[N.B.]

Credit: hpeguk on Flickr

N.B.,

I don’t have a TEFL certificate either, and at this point any employer that disregards 4 1/2 years of experience in favor of a piece of paper is probably not a place I’d want to work for anyway… In your case, however, I’d highly encourage getting one before leaving your home country – they’re relatively cheap and are almost always a plus in your favor. Unless you’re going for one of the longer programs, I think you can generally get them inside a month or so.

As for suggestions on where to teach, I wrote a couple quizzes on those very subjects: “Where in Korea should you teach English?”  – and “Should you teach English in Korea?”. I’d also recommend tefl-tips.com – a great insight in ESL teaching across the world.

I’d definitely come to Korea again, with all its flaws and shortcomings. There’s plenty to see and do, while the teaching life can be frustrating at times. Plans change, parents complain about a perceived slight they ‘re hearing about through a child’s perception, and co-teachers vary greatly in competence. If the comparison between profession and sport could be made, teaching ESL in Korea is like surfing. It takes time and preparation to get started, and you’ll find yourself going with the flow, trying to stay in the pipeline (the place of calmness, if you like) and away from the crash of water.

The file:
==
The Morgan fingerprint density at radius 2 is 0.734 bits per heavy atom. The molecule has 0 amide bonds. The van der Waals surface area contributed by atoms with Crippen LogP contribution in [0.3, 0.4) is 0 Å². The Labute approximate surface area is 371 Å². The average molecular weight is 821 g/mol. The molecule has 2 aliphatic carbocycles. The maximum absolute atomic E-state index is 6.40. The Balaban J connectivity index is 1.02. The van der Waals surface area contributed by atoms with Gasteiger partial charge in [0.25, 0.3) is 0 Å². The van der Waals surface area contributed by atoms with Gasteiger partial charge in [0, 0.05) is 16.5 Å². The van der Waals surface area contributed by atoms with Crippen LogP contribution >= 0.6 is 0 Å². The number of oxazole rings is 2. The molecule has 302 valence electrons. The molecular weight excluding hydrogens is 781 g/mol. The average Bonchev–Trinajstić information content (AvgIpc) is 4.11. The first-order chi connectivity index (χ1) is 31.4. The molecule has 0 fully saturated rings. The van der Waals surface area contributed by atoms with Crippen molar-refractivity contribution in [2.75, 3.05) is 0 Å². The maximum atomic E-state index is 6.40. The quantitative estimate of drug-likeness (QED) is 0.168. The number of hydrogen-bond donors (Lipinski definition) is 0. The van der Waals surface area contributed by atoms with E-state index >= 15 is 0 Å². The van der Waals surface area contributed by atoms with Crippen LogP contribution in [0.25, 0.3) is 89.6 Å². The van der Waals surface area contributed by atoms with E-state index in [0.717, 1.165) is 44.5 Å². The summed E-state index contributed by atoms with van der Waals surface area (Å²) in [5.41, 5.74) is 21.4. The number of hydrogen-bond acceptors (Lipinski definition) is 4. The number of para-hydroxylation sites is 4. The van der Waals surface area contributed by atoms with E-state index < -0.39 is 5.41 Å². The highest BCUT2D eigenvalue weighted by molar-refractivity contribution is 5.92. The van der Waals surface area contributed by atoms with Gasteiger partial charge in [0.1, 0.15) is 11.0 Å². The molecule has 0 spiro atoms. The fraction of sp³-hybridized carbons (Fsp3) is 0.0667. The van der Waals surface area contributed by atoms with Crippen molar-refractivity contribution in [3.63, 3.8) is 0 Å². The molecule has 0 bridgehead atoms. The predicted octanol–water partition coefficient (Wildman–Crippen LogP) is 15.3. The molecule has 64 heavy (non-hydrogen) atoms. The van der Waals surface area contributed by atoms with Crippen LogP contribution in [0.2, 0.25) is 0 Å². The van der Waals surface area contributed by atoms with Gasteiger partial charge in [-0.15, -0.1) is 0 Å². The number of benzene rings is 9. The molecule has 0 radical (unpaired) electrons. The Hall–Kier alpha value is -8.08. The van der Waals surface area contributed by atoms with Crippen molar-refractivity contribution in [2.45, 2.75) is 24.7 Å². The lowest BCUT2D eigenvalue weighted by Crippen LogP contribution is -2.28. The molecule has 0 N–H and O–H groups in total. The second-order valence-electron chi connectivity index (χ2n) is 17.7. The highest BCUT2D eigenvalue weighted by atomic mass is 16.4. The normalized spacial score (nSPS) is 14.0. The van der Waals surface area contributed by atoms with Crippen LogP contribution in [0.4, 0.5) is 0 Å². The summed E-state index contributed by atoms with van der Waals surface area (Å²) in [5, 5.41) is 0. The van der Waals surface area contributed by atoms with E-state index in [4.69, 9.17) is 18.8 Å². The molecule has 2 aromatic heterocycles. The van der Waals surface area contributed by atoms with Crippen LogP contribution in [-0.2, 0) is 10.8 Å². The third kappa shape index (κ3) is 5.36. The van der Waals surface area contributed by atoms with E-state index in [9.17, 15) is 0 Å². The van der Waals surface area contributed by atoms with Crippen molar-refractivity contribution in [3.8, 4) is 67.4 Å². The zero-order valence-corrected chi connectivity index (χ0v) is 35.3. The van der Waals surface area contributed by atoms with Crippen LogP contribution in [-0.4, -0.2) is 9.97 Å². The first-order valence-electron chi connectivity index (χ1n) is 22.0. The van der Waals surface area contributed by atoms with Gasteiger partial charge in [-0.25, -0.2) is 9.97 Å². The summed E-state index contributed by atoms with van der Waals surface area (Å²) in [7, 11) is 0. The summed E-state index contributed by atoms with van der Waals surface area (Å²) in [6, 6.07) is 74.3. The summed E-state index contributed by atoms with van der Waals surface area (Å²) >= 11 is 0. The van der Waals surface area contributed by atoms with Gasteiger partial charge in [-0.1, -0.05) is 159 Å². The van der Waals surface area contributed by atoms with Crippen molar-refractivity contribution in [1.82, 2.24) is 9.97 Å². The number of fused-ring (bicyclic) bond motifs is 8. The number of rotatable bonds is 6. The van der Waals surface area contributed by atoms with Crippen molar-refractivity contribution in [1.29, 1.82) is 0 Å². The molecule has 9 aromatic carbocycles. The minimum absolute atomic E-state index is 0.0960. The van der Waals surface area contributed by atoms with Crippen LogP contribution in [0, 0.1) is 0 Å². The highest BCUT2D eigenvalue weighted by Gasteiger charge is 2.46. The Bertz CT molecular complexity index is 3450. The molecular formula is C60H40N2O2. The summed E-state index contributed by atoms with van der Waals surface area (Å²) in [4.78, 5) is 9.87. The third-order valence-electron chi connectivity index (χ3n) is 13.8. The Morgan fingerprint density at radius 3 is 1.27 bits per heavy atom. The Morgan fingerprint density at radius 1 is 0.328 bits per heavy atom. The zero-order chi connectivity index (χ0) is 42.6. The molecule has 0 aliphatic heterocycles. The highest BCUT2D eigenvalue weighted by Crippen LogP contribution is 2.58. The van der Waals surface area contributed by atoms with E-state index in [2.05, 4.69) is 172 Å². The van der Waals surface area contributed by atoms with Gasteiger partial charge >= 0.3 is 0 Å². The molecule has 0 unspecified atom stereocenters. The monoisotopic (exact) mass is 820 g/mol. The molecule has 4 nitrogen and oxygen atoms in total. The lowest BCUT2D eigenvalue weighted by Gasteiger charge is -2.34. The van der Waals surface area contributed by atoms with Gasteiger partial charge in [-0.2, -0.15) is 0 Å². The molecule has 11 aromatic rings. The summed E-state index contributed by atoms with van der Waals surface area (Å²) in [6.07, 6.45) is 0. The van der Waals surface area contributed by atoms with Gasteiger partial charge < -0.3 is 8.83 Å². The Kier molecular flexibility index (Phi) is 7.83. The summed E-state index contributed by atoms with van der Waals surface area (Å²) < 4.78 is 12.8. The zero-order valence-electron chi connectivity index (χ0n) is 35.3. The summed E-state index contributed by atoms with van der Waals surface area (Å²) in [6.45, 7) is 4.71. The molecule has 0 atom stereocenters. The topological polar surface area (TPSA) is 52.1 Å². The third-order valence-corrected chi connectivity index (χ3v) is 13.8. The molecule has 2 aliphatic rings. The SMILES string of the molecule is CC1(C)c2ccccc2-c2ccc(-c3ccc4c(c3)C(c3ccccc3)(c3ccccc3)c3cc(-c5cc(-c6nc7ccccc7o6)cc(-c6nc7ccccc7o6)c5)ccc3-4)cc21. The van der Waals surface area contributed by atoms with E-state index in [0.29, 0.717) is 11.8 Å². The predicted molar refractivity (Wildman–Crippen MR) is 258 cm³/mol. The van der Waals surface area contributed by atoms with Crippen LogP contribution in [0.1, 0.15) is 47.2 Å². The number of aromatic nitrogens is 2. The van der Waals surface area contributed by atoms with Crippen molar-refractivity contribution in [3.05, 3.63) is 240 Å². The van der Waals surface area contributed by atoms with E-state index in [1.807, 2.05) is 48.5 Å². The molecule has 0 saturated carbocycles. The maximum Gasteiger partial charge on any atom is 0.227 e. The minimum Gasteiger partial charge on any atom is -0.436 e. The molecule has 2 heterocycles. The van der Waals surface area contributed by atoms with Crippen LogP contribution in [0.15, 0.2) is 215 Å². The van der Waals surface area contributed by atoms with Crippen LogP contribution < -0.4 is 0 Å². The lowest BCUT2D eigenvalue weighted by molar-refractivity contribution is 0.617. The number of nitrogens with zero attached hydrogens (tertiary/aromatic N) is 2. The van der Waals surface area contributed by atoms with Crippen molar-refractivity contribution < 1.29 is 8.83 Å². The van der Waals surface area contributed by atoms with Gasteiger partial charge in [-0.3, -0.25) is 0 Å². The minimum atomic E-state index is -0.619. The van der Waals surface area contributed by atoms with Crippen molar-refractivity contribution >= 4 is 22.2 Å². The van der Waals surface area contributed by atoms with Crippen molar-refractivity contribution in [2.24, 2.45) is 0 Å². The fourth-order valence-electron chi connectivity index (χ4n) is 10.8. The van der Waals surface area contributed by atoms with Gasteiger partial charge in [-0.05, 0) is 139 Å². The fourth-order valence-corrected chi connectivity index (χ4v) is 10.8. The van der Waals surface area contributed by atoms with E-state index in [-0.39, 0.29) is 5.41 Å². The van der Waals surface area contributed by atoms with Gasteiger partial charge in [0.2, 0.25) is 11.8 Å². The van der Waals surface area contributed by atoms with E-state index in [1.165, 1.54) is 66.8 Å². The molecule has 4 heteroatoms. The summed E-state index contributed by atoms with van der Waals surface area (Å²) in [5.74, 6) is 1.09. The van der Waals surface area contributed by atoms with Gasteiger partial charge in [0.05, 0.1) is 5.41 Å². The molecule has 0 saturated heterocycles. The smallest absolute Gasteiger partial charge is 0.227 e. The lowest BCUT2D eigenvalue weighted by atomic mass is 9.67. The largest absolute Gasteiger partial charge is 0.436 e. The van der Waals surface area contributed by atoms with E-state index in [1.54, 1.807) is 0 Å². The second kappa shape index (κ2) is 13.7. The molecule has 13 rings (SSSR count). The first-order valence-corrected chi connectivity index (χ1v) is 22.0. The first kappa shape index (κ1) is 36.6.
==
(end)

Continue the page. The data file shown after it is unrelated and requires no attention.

With that said, virtually every expat I’ve met in Korea originally intended to just come for a year. It’s because they had a good time (or couldn’t stomach going back home) that many folks stayed – some for a decade or longer. Instead of committing to any long-term plans, keep them open to change as you go.

You’ll know it’s a good place when:

  • You feel comfortable buying furniture, without worrying about how you’re going to move it.
  • You’ve found an apartment / job / lifestyle that feels like it fits well.
  • You’re associated with something in the local artistic scene, whether you’re a creator or an admirer.